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Cost of the U.S. Sugar Program Revisited, The

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  • Beghin, John C.
  • El Osta, Barbara
  • Cherlow, Jay R.
  • Mohanty, Samarendu

Abstract

Using a multimarket model of U.S. sweeteners, the authors revisit the cost of the U.S. sugar program by analyzing the welfare implications of its removal. Their approach addresses the industrial organization of food industries that use sweeteners and treats the United States as a large importer. The authors estimate that, with the removal of the U.S. sugar program, cane growers, sugar beet growers, and beet processors would lose, respectively, $307 million, $650 million, and $89 million. Sweetener users would gain $1.9 billion. The deadweight loss of the current sugar program would be $532 million (all estimates are based on 1999 prices). World prices would increase by 13.2 percent with the removal of the program.

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Bibliographic Info

Paper provided by Iowa State University, Department of Economics in its series Staff General Research Papers with number 1947.

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Date of creation: 01 Jan 2003
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Publication status: Published in Contemporary Economic Policy 2003, vol. 21 no. 1, pp. 106-16
Handle: RePEc:isu:genres:1947

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Postal: Iowa State University, Dept. of Economics, 260 Heady Hall, Ames, IA 50011-1070
Phone: +1 515.294.6741
Fax: +1 515.294.0221
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Web page: http://www.econ.iastate.edu
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References

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  1. Rendleman, C. Matthew & Hertel, Thomas W., 1993. "Do Corn Farmers Have Too Much Faith In The Sugar Program?," Journal of Agricultural and Resource Economics, Western Agricultural Economics Association, vol. 18(01), July.
  2. GianCarlo Moschini, 1991. "Economic Issues in Tariffication: An Overview," Food and Agricultural Policy Research Institute (FAPRI) Publications 90-gatt1, Food and Agricultural Policy Research Institute (FAPRI) at Iowa State University.
  3. Poonyth, Daneswar & Westhoff, Patrick & Womack, Abner & Adams, Gary, 2000. "Impacts of WTO restrictions on subsidized EU sugar exports," Agricultural Economics, Blackwell, vol. 22(3), pages 233-245, April.
  4. Chad E. Hart & Bruce A. Babcock, 2001. "Implications of the WTO on the Redesign of U.S. Farm Policy," Center for Agricultural and Rural Development (CARD) Publications 01-bp32, Center for Agricultural and Rural Development (CARD) at Iowa State University.
  5. S. McCorriston & C. W. Morgan & A. J. Rayner, 1998. "Processing Technology, Market Power and Price Transmission," Journal of Agricultural Economics, Wiley Blackwell, vol. 49(2), pages 185-201.
  6. Devadoss, Stephen & Kropf, Jurgen & Wahl, Thomas I., 1995. "Trade Creation And Diversion Effects Of The North American Free Trade Agreement Of U.S. Sugar Imports From Mexico," Journal of Agricultural and Resource Economics, Western Agricultural Economics Association, vol. 20(02), December.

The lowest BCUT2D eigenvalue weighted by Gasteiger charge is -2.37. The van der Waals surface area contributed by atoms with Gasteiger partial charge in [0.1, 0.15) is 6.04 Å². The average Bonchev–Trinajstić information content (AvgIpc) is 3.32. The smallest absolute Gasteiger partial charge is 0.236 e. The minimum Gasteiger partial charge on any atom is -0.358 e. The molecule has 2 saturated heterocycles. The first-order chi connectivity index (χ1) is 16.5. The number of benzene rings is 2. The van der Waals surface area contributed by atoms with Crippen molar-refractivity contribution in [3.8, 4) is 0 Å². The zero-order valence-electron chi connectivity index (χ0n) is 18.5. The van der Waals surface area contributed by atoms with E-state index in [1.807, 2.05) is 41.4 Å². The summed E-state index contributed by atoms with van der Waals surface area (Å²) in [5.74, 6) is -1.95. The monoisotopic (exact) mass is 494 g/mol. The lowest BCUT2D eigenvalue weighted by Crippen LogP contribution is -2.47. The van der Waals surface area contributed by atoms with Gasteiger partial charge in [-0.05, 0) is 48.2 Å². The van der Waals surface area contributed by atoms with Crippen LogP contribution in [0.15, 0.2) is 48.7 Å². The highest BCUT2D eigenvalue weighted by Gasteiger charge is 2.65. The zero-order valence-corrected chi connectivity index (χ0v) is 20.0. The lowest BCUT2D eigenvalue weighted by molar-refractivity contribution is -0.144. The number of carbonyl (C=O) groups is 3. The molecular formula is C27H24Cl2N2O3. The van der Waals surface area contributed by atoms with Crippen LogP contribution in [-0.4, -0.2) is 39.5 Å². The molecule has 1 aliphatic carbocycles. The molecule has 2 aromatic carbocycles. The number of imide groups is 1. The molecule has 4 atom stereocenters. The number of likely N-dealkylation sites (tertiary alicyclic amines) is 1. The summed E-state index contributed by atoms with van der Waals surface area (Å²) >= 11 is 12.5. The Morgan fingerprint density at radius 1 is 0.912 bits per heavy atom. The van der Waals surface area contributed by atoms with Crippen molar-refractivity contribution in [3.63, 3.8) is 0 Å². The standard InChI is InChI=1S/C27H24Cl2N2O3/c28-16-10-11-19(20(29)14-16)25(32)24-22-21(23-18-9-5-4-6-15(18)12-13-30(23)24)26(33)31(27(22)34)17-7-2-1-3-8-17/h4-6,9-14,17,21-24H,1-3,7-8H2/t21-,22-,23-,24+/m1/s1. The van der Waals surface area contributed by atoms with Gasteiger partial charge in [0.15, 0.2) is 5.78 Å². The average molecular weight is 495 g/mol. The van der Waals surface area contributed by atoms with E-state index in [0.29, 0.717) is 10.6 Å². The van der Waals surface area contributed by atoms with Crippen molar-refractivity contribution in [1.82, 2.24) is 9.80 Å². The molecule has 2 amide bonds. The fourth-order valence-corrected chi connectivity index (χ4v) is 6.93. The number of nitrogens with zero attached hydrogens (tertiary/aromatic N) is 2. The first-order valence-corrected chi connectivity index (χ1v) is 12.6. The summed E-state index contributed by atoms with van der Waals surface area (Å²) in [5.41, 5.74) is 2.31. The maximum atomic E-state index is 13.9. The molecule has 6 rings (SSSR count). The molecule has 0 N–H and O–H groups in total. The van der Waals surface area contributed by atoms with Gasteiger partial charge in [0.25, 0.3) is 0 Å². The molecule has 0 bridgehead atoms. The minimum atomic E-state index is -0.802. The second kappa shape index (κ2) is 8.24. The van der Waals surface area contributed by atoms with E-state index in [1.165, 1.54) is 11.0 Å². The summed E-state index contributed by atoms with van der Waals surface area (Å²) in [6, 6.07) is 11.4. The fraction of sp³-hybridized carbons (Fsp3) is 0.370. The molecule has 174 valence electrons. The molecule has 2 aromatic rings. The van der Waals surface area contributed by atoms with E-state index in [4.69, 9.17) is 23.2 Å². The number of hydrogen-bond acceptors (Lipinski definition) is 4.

7. Gardner Bruce, 2007. "Fuel Ethanol Subsidies and Farm Price Support," Journal of Agricultural & Food Industrial Organization, De Gruyter, vol. 5(2), pages 1-22, December.
  8. Catherine J. Morrison, 1990. "Market Power, Economic Profitability and Productivity Growth Measurement: An Integrated Structural Approach," NBER Working Papers 3355, National Bureau of Economic Research, Inc.
  9. Sumner, Daniel A., 2000. "Domestic support and the WTO negotiations," Australian Journal of Agricultural and Resource Economics, Australian Agricultural and Resource Economics Society, vol. 44(3), September.
  10. Poonyth, Daneswar & Westhoff, Patrick & Womack, Abner & Adams, Gary, 2000. "Impacts of WTO restrictions on subsidized EU sugar exports," Agricultural Economics: The Journal of the International Association of Agricultural Economists, International Association of Agricultural Economists, vol. 22(3), April.
  11. Haley, Stephen L., 1998. "Modeling The U.S. Sweetener Sector: An Application To The Analysis Of Policy Reform," Working Papers 14610, International Agricultural Trade Research Consortium.
  12. Sanjib Bhuyan & Rigoberto A. Lopez, 1997. "Oligopoly Power in the Food and Tobacco Industries," American Journal of Agricultural Economics, Agricultural and Applied Economics Association, vol. 79(3), pages 1035-1043.
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Cited by:
  1. John C. Beghin & Helen H. Jensen, 2008. "Farm Policies and Added Sugars in US Diets," Center for Agricultural and Rural Development (CARD) Publications 08-wp462, Center for Agricultural and Rural Development (CARD) at Iowa State University.
  2. Cheng Fang & John C. Beghin, 2000. "Urban Demand for Edible Oils and Fats in China: Evidence from Household Survey Data," Food and Agricultural Policy Research Institute (FAPRI) Publications 00-wp245, Food and Agricultural Policy Research Institute (FAPRI) at Iowa State University.
  3. David Abler & John C. Beghin & David Blandford & Amani Elobeid, 2006. "U.S. Sugar Policy Options and Their Consequences under NAFTA and Doha," Food and Agricultural Policy Research Institute (FAPRI) Publications 06-wp424, Food and Agricultural Policy Research Institute (FAPRI) at Iowa State University.
  4. Fadiga, Mohamadou L. & Mohanty, Samarendu & Pan, Suwen & Welch, Mark, 2006. "U.S. Proposal for WTO Hong Kong Ministerial Conference: What's at Stake for Cotton Producers?," 2006 Annual meeting, July 23-26, Long Beach, CA 21273, American Agricultural Economics Association (New Name 2008: Agricultural and Applied Economics Association).

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